Dr. Terry Kershaw, a professor in the Department of Africana Studies at the University of Cincinnati, said that it’s critical for tenure-track faculty to understand the culture of their institution and the expectations for achieving tenure.

“You need to be asking yourself, ‘What is it my department and college look for in the tenure process?’” said Kershaw, who added that tenure-track faculty should have a mentor in their department and at the college who can help them navigate the process.

Dr. Charles Jones, a pioneer in the field, who was the founding chair of the Department of African American Studies at Georgia State University and now is on the faculty at the University of Cincinnati, said that tenure and promotion committees “want to see a steady stream of research” that goes beyond the dissertation.

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Dr. Amilcar Shabazz, a professor in the W.E.B. Du Bois Department of Afro-American Studies at UMASS Amherst, said that tenure-track faculty members have to develop a strong relationship with the chair of their department.

“The chair is critical,” said Shabazz. “They can help you navigate your way through the process and they can defend and fight for you.”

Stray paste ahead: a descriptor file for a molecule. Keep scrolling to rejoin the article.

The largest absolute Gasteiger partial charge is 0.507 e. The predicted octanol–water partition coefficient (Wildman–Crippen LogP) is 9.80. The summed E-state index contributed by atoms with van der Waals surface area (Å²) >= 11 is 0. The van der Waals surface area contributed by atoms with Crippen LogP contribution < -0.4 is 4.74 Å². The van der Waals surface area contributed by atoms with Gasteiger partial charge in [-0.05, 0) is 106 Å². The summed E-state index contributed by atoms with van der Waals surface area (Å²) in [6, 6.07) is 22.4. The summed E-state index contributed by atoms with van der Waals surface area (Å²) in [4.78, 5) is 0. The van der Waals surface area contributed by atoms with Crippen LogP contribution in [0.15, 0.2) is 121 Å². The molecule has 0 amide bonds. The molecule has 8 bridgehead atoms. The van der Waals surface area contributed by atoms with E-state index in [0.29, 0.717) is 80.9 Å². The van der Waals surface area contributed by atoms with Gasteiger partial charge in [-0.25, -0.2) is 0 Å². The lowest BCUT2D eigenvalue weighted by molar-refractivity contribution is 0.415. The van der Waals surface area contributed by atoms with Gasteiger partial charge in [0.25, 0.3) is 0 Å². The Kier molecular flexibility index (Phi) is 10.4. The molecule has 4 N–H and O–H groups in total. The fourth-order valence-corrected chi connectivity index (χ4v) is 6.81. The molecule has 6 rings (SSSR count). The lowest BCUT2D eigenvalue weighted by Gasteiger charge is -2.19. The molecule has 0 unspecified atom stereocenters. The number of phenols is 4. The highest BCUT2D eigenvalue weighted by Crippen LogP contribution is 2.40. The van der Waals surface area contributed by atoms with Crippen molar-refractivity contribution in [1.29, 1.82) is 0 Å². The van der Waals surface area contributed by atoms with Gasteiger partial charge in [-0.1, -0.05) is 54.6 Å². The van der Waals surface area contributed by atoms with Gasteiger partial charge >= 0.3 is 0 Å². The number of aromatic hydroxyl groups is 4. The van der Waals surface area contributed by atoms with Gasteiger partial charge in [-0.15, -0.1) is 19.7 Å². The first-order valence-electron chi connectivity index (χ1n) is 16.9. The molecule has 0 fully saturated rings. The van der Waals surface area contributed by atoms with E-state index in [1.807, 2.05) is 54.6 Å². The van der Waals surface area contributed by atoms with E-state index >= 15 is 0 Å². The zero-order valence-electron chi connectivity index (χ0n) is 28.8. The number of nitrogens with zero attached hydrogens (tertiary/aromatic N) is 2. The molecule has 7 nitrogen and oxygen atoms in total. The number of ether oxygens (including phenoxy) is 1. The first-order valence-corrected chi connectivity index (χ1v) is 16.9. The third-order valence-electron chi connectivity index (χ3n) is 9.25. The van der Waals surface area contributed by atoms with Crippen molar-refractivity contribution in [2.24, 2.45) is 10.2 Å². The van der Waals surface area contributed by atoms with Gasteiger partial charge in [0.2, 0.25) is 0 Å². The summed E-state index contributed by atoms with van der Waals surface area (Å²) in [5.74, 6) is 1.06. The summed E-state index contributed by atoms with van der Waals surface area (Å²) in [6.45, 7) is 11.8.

Grim said that new faculty who have joint appointments between Black Studies and another department such as history or English should request a Memorandum of Understanding from the institution outlining the tenure expectations for research, teaching and service for both academic units.

“It’s about understanding the politics,” said Grim, who worries that Black Studies faculty—many of whom hold joint appointments—are often disadvantaged by the ambiguity of the process. “You want to be clear who is in charge of your tenure and promotion.”

These kinds of discussions are particularly interesting to graduate students who attend the conference, like Leon Bates, who is relatively new to academe.

An electrician for thirty years, Bates, 55, closed his business in 2009 when the economy began to tank and headed back to college to acquire an undergraduate degree in history. He enrolled in Indiana University-Purdue University Indianapolis (IUPUI) and finished in three and a half years.

One of his professors at the time was a member of NCBS and encouraged Bates to attend the annual conferences and ultimately helped him to redirect his focus toward Black Studies.

Now, he is enrolled in the master’s program in Pan-African Studies at the University of Louisville and has aspirations of enrolling in a doctoral program in Black Studies.

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“For me, I’ve decided to leave the door open,” he said, noting that he’s not sure if he wants to become a faculty member or use his new skill-set in another occupation. “I’ve learned how to do research and I don’t mind it at all.”

Jamal Eric Watson can be reached at jwatson1@diverseeducation.com. You can follow him on twitter @jamalericwatson. He will be covering the National Council of Black Studies Conference through Saturday.